• U.S. Govt. Apps Bundled Russian Code With Ties to Mobile Malware Developer

    A recent scoop by Reuters revealed that mobile apps for the U.S. Army and the Centers for Disease Control and Prevention (CDC) were integrating software that sends visitor data to a Russian company called Pushwoosh, which claims to be based in the United States. But that story omitted an important historical detail about Pushwoosh: In 2013, one of its developers admitted to authoring the Pincer Trojan, malware designed to surreptitiously intercept and forward text messages from Android mobile devices.

  • Researchers Quietly Cracked Zeppelin Ransomware Keys

    Peter is an IT manager for a technology manufacturer that got hit with a Russian ransomware strain called “Zeppelin” in May 2020. He’d been on the job less than six months, and because of the way his predecessor architected things,… Read More »

  • Disneyland Malware Team: It’s a Puny World After All

    A financial cybercrime group calling itself the Disneyland Team has been making liberal use of visually confusing phishing domains that spoof popular bank brands using Punycode, an Internet standard that allows web browsers to render domain names with non-Latin alphabets like Cyrillic and Ukrainian.

  • Top Zeus Botnet Suspect “Tank” Arrested in Geneva

    Vyacheslav “Tank” Penchukov, the accused 40-year-old Ukrainian leader of a prolific cybercriminal group that stole tens of millions of dollars from small to mid-sized businesses in the United States and Europe, has been arrested in Switzerland, according to multiple sources.

  • Lawsuit Seeks Food Benefits Stolen By Skimmers

    A nonprofit organization is suing the state of Massachusetts on behalf of thousands of low-income families who were collectively robbed of more than a $1 million in food assistance benefits by card skimming devices secretly installed at cash machines and grocery store checkout lanes across the state. Federal law bars states from replacing these benefits using federal funds, and a recent rash of skimming incidents nationwide has disproportionately affected those receiving food assistance via state-issued prepaid debit cards.

  • Patch Tuesday, November 2022 Election Edition

    Let's face it: Having “2022 election” in the headline above is probably the only reason anyone might read this story today. Still, while most of us here in the United States are anxiously awaiting the results of how well we've patched our Democracy, it seems fitting that Microsoft Corp. today released gobs of security patches for its ubiquitous Windows operating systems. November's patch batch includes fixes for a whopping six zero-day security vulnerabilities that miscreants and malware are already exploiting in the wild.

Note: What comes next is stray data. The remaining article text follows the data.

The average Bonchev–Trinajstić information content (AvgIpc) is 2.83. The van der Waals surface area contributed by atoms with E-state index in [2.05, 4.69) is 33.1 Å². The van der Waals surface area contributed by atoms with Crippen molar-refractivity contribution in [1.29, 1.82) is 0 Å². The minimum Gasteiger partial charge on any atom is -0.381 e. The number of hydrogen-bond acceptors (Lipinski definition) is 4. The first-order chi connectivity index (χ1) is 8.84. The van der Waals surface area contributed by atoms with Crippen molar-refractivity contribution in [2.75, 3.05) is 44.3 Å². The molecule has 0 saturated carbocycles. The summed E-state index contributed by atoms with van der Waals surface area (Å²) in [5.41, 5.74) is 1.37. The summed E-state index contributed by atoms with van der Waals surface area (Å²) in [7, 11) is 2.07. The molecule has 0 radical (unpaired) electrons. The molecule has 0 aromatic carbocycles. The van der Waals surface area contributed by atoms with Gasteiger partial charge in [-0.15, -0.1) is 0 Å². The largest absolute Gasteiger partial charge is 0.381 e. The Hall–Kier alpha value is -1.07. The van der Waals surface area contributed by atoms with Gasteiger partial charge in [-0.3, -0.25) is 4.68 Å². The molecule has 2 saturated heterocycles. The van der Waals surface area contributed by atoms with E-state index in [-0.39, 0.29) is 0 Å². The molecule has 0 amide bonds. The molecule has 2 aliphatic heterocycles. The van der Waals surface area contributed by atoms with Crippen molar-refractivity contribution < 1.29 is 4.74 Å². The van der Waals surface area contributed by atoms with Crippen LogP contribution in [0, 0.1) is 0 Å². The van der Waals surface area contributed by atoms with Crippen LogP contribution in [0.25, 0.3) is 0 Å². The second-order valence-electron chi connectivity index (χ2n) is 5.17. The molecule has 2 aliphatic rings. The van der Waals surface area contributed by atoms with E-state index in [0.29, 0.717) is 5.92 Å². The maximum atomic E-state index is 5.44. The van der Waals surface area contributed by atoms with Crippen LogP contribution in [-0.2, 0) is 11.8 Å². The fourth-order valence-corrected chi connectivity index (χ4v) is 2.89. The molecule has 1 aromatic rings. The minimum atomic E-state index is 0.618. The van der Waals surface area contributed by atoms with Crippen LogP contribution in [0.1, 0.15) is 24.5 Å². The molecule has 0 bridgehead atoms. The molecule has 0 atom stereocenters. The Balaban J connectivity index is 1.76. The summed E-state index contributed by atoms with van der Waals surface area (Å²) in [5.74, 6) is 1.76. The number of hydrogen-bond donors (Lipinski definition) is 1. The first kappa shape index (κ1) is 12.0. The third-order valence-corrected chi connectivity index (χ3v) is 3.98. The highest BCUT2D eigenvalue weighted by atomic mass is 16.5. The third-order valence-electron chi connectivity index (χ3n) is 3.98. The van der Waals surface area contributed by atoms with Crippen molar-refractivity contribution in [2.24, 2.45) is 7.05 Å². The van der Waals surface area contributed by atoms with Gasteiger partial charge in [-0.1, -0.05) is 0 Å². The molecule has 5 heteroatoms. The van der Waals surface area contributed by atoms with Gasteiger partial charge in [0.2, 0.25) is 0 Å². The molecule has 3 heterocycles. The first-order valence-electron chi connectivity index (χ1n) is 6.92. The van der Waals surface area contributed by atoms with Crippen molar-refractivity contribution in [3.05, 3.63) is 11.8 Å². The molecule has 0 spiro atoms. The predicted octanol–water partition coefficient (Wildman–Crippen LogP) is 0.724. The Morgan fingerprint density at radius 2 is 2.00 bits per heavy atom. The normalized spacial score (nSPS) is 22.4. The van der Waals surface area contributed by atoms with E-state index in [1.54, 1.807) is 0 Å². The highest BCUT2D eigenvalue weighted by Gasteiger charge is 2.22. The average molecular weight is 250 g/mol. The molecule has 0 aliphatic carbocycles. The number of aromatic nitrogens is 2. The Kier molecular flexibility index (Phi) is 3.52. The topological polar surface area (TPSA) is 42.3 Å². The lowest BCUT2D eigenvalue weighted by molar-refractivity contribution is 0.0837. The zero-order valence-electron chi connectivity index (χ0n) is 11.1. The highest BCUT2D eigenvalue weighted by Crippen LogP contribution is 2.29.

• LinkedIn Adds Verified Emails, Profile Creation Dates

    For whatever reason, the majority of the phony LinkedIn profiles reviewed by this author have involved young women with profile photos that appear to be generated by artificial intelligence (AI) tools. We’re seeing rapid advances in AI-based synthetic image generation technology and we’ve created a deep learning model to better catch profiles made with this technology. AI-based image generators can create an unlimited number of unique, high-quality profile photos that do not correspond to real people. Fake accounts sometimes use these convincing, AI-generated profile photos to make their fake LinkedIn profile appear more authentic.

  • How to build a public profile as a cybersecurity pro

    Cybersecurity professionals interested in raising their profiles as subject matter experts can count on social media to become more visible. With everyone being online this may not be enough though. CSO spoke to Forrester analyst Jinan Budge and cybersecurity professionals Katie Moussouris, Troy Hunt, Rachel Tobac, and Christina Morillo about their journeys and their tips for those who want to build their public profile.Some of these professionals have been known for their work for more than two decades while others may have become more prominent in the last decade. But they have all seen and experienced the good and the bad.Step 1: Define your cybersecurity area of expertise and what success mean to you Professionals can use many channels to share their knowledge: blogs, video content, tweets, etc. How a professional decides to share knowledge will vary and it may not work in the first attempt, but one thing is key: Be yourself and discuss a topic you are comfortable with and understand.To read this article in full, please click here